Now, sometimes some of the vaccines are made in eggs and in that situation, there can be egg allergy. There can be other kinds of allergies against components of the vaccines, so we all are upfront about it to try and make sure that we don’t give those to anyone who might have a reaction to it. But then there are some people who are just anti-vaccine because they say, well, it can cause autoimmune disease. And sometimes some of those things do happen. They’re very, very rare, don’t happen very often but, uh, they are described.

So, uh, there are a number of reasons why people can be opposed to vaccines themselves. But by and large, vaccines have probably saved more lives in the history of the world than maybe any other way that we have ever done anything to save lives of people. Just because of the measles and rubella and mumps and, and on and on of the vaccines that we have. Smallpox. We’ve saved many, many lives.

Jim: Yeah. Dr. James, what about the effect of COVID-19 vaccines. Are they seeing anything, uh, detrimental or causing harm?

Dr. James: Studies have been remarkably encouraging, so far. The one we have the most data on is the Pfizer vaccine, the Pfizer/BioNTech vaccine that has the emergency use authorization right now. Compared to placebos, so this was a large, randomized, controlled placebo trial meaning it compared people who received the vaccines versus people who received a placebo which is a saline shot or a non-entity.

And compared to those who received the placebo there was no significant increase in the rate of adverse effect or side effect or anything like that.

What reactions there were, were on the mild side. So, this would be things like a sore arm where the injection was, a little bit of fever for a day or so, some fatigue, some headache. And most of these were gone within two days.

And I would kinda also point out just the, the general concept that any medical intervention that, that we give has a potential side effect. So whether or not it’s, you know, the aspirin you’re taking for a headache or a diabetes pill that you need to take to help control your diabetes, any of those are possibly going to have side effects.

And so, when we do any medical intervention, it’s a risk benefit analysis of, “Do I think the risk of getting COVID-19 is greater than the risk of having a possible side effect to the vaccine?”

And so that, that’s where these large clinical trials are helpful in understanding kinda where to … how to tip the balance, uh, for that. But thankfully, that information is out there so parents who are, you know, wanting to do the best thing for themselves and their families, anyone, is gonna have the information available to kinda help make that decision for themselves.

Jim: And finally, I appreciate that. I think you’ve stated that very well. Finally, let me just, uh, end where we started and that is God’s perspective on these things. More of the theological bent on what we’re seeing. Maybe as professionals obviously, but also as followers of Christ. These things that happened. My wife, who, you know, has always told me, has a degree in biology, it’s going to be the bacteria and the viruses that get us.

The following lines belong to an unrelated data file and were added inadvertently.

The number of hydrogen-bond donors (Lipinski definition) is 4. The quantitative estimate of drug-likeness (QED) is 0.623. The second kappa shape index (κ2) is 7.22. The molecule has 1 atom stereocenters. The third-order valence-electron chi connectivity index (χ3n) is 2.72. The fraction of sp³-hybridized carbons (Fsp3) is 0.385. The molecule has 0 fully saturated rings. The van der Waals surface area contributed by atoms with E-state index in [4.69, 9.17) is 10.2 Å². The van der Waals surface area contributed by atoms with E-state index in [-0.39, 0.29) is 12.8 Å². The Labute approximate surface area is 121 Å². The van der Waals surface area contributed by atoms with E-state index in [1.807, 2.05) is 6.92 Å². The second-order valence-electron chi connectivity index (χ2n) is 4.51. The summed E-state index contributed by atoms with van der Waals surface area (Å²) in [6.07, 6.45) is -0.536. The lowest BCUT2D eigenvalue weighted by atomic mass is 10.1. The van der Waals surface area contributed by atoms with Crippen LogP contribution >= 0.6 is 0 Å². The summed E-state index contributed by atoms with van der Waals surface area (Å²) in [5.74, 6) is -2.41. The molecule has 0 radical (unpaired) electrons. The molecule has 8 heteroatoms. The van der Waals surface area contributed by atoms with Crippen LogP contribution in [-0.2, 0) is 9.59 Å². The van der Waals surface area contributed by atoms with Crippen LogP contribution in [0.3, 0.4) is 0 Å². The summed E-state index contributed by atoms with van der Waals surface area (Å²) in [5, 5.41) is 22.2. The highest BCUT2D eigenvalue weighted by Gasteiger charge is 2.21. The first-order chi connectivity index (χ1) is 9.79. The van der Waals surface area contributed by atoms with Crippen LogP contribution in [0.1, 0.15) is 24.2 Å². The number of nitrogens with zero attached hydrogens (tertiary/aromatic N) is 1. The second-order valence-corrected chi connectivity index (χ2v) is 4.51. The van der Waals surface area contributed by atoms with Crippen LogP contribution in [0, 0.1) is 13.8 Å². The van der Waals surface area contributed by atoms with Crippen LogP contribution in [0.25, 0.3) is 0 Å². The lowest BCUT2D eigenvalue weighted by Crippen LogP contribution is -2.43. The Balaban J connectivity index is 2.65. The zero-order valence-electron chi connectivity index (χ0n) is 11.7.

What’s the perspective on that spiritually about harm coming to humanity? God’s perspective on this. This is all part of his creation. That’s a big question but, uh, what do you think the, the lesson is for us to learn at a spiritual level?

Dr. Hinthorn: That’s a, that’s a tough question. It’s interesting that the Bible has a lot of information about, um, pandemics and the end times. And people have said, “Well, we’re living in the end times because we’re seeing these pandemics.” Well, we’ve had a number of pandemics. And it doesn’t mean that we’re in the end times. I think that’s been the natural history of the world if we look back in the, uh, over the last, uh, hundreds of years. We can certainly see that.

Jim: Mm-hmm (affirmative).

Dr. Hinthorn: Um, in terms of, in, in terms of what the Bible says about vaccinations and how do we prevent these kinds of things, the, it’s quiet on that. But they weren’t invented until much later. But the Bible is big on planning. In fact, Jesus himself talks about accolades to the people who planned ahead. And then of course, a number of times God encourages people like Noah, and Jonah, and so forth to, to plan, Joseph to plan for the food and so forth. So, they didn’t have a vaccines plan for to help prevent some of these things but, but the Bible does emphasize, uh, thinking ahead and planning for the future and being ready for what might occur.

So, I think that fits with our theology, but it doesn’t say anything specific about what we’re talking about.

Dr. James: Yeah, and I… and I think as a follower of Christ, I think it’s clear that I look around and I see, um, see a lot of heartache. I see a lot of things going sideways. I have friends and family members and colleagues who are at funerals today, uh, so…

Jim: Mm (affirmative).

Dr. James: I believe that we’re in a situation here where a lot of people are hurting, and I’m discouraged by that. However, I do take a firm and confident, lead from God himself. And so I, in the end, despite the hurdles that we’re having to overcome right now, I trust that God is in control and I trust that even pandemics and plagues occur for his glory and for our good in some ultimate sense, even if I can’t see how things fit together in that moment.

So, I trust that he is in control. I’m not thrown by what the world is handing us right now. Uh, God is still seated on his throne and he is still good. He is serving us and pouring his grace out on us even now through common grace of medical interventions and frontline healthcare workers and, and vaccines that are being developed. I mean these are good gifts that come from God, uh, in a sense. That, that, uh, it’s not, it’s not a gift of salvation in a spiritual sense but it’s a, it’s a gift of, uh, common grace and, and, um, help when we need it.